Around this new environmental focus, a critical examination of what it was producing also began to form: “When presented with environmentally conscious art, we find ourselves pondering how these works break free from the familiar narrative of nostalgia for an idyllic past, instead, paving the way for broader questions. These questions include understanding the transformation of ecological conditions due to government policies, exploring the connection between cultural factors and environmental degradation, and delving into the role of philosophy and worldview in shaping human interactions with nature.”4 While Persbook was not the first ecological art event in Iran, it has managed to distinguish itself by incorporating diverse voices and viewpoints, resulting in an event with unique versatility and broad scope.
The increasing prominence of women artists with environmental concerns was one of these evolving trends. The annual itself, with its accompanying trips and workshops, facilitated the gathering of women artists and the creation of collaborative works. Because women gather women, the strong presence of women artists involved with Persbook is due primarily to the circle of friends around the project, as Darzi states. A participatory section became an integral part of the event, with each one involving women artists from a selected region. Through these engagements, the intersection of feminist concerns and environmental issues grew more pronounced.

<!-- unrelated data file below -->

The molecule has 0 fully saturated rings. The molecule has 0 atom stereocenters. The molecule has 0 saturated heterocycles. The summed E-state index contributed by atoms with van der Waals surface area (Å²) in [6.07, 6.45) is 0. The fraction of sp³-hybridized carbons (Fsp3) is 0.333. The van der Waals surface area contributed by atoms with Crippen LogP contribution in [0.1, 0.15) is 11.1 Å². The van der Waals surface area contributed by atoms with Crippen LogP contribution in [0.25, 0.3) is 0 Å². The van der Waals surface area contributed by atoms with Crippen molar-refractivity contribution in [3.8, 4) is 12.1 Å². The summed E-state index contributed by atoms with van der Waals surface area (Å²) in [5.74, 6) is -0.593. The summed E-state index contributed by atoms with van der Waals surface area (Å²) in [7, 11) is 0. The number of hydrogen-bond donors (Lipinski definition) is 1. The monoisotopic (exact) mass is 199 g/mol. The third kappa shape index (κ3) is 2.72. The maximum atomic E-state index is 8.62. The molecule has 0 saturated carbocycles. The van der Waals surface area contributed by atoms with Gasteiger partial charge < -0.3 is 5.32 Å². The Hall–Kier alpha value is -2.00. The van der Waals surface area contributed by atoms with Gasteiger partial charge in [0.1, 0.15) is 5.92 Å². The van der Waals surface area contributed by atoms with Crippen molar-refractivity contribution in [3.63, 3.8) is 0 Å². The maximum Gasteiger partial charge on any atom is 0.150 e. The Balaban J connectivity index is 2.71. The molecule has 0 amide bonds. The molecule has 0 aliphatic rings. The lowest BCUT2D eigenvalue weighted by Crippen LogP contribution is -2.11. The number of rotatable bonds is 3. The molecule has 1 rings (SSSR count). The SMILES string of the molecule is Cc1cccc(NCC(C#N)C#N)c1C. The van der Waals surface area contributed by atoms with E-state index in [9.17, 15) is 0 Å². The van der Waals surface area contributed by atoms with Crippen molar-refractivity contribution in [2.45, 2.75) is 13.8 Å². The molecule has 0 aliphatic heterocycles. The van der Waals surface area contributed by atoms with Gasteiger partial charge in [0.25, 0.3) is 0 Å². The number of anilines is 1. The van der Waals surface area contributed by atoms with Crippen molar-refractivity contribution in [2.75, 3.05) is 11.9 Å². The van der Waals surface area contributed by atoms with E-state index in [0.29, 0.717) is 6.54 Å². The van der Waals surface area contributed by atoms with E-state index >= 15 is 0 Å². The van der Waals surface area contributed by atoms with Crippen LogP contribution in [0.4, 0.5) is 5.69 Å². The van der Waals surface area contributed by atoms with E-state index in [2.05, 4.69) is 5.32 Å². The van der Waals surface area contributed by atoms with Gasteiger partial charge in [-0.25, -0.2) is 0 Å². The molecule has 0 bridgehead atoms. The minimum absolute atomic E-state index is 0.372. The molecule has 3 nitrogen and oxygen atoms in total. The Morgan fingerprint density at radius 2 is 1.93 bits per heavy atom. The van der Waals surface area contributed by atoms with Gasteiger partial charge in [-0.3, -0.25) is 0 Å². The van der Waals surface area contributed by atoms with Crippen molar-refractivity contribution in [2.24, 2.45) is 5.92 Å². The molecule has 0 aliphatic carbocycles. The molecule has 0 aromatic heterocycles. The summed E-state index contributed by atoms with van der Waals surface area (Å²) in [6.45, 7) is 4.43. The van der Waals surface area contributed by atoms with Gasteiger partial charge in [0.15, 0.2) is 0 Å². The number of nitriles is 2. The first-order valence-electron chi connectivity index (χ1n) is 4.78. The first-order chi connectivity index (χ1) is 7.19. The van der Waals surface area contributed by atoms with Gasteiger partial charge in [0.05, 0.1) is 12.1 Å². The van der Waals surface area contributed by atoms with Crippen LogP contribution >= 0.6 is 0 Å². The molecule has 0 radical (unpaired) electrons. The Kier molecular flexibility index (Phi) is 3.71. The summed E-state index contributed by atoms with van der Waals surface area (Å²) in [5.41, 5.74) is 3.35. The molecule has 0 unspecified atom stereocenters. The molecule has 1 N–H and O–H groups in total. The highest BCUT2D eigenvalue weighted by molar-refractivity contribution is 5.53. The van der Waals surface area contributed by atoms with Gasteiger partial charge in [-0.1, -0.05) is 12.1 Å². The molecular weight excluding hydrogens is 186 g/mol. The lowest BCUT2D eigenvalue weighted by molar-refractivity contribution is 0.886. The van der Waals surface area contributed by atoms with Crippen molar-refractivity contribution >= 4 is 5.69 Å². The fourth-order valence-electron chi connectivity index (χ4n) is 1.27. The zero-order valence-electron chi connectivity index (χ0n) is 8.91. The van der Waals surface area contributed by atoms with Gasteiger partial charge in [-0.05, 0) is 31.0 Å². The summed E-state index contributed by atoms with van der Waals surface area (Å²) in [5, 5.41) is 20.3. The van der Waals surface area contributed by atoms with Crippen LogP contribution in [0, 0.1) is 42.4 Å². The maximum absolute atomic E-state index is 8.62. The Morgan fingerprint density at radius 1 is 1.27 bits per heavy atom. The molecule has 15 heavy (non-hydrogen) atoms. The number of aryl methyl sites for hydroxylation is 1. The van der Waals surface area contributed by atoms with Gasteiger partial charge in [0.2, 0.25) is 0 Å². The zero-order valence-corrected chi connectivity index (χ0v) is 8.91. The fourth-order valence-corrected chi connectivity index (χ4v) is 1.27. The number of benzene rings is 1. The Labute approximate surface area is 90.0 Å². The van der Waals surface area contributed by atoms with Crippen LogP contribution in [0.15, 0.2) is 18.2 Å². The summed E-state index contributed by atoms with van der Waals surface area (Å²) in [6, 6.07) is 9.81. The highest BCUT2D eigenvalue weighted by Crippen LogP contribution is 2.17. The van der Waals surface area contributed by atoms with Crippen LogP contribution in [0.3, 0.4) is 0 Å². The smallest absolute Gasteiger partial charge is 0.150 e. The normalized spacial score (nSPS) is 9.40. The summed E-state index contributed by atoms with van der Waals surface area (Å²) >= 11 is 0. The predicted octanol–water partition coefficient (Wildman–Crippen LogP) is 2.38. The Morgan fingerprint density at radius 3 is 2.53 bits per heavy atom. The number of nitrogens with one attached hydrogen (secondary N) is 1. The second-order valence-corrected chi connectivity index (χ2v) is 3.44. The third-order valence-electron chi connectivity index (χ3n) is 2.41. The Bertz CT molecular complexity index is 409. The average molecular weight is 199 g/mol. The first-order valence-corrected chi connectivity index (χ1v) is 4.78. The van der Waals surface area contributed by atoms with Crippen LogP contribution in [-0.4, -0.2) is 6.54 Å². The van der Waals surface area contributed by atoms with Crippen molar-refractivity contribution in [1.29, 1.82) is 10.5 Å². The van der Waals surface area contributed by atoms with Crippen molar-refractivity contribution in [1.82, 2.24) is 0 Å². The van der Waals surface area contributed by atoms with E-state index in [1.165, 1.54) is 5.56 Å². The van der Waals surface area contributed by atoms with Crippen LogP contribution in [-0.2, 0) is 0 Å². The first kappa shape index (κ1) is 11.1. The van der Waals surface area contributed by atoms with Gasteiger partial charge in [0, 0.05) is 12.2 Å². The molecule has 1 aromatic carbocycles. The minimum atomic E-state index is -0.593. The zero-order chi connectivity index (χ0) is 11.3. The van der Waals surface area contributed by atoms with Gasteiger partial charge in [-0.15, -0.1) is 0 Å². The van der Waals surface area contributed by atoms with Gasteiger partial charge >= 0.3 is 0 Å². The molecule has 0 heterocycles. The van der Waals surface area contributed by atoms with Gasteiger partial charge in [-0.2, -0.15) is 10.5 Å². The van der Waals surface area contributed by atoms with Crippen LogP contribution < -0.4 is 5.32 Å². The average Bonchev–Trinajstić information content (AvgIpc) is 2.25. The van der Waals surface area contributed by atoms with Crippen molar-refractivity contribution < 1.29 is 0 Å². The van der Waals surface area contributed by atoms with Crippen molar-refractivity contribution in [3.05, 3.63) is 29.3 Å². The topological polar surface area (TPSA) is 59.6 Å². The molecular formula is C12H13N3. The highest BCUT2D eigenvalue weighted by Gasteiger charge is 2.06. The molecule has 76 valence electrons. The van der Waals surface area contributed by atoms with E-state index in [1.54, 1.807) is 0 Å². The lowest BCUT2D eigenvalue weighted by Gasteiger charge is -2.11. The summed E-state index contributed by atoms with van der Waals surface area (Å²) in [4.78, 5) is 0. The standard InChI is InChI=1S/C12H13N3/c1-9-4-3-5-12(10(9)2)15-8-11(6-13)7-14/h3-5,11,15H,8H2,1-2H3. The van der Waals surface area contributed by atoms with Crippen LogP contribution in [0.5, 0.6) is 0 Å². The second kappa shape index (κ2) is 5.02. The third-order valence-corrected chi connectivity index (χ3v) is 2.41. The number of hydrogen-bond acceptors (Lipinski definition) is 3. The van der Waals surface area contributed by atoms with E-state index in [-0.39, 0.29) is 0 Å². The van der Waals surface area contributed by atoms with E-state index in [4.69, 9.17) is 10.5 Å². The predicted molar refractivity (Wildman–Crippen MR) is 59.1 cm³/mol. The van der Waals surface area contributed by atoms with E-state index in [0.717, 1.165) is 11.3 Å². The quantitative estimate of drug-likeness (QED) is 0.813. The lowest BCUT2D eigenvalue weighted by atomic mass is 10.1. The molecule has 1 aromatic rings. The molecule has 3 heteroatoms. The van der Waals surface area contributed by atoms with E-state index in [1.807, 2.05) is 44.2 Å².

“Zero waste” was selected as the theme of Persbook’s 11th edition in an attempt to inform both the art community and audiences about the extent of environmental pollution and encourage them to “reduce, reuse, and recycle.” Darzi explains: “Tehran was chosen as the venue because it is the most polluted city in Iran in terms of consumer waste. One of the most concerning examples of contamination is plastic, which takes centuries to decompose. According to statistics, only 9% of non-degradable waste is recycled each year, meaning that 91% ends up in landfill. The “zero-waste” movement challenges people to rethink their approach to waste and encourages them to cut the amount of non-biodegradable waste that is produced, buried, incinerated, or discharged into water bodies by participating in responsible production and consumption practices.”5